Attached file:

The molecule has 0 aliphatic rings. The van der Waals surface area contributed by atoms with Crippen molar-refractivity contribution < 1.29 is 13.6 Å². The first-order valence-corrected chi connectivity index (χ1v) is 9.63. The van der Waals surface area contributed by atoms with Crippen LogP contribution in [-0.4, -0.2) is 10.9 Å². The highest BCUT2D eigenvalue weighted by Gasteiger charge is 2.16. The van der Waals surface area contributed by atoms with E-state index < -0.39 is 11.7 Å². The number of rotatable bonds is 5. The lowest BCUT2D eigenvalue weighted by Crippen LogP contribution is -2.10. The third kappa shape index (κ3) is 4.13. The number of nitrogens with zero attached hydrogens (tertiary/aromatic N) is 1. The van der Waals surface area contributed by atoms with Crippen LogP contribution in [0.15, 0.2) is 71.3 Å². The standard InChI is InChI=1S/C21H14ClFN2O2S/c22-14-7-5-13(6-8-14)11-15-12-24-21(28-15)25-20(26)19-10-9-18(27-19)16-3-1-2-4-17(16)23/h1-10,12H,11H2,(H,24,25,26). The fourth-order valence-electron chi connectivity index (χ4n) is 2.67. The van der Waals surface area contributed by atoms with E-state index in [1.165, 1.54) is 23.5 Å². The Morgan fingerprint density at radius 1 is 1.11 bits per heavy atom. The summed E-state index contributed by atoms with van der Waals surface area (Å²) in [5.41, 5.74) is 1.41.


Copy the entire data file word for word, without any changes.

The molecule has 0 aliphatic rings. The van der Waals surface area contributed by atoms with Crippen molar-refractivity contribution < 1.29 is 13.6 Å². The first-order valence-corrected chi connectivity index (χ1v) is 9.63. The van der Waals surface area contributed by atoms with Crippen LogP contribution in [-0.4, -0.2) is 10.9 Å². The highest BCUT2D eigenvalue weighted by Gasteiger charge is 2.16. The van der Waals surface area contributed by atoms with E-state index < -0.39 is 11.7 Å². The number of rotatable bonds is 5. The lowest BCUT2D eigenvalue weighted by Crippen LogP contribution is -2.10. The third kappa shape index (κ3) is 4.13. The number of nitrogens with zero attached hydrogens (tertiary/aromatic N) is 1. The van der Waals surface area contributed by atoms with Crippen LogP contribution in [0.15, 0.2) is 71.3 Å². The standard InChI is InChI=1S/C21H14ClFN2O2S/c22-14-7-5-13(6-8-14)11-15-12-24-21(28-15)25-20(26)19-10-9-18(27-19)16-3-1-2-4-17(16)23/h1-10,12H,11H2,(H,24,25,26). The fourth-order valence-electron chi connectivity index (χ4n) is 2.67. The van der Waals surface area contributed by atoms with E-state index in [1.165, 1.54) is 23.5 Å². The Morgan fingerprint density at radius 1 is 1.11 bits per heavy atom. The summed E-state index contributed by atoms with van der Waals surface area (Å²) in [5.41, 5.74) is 1.41.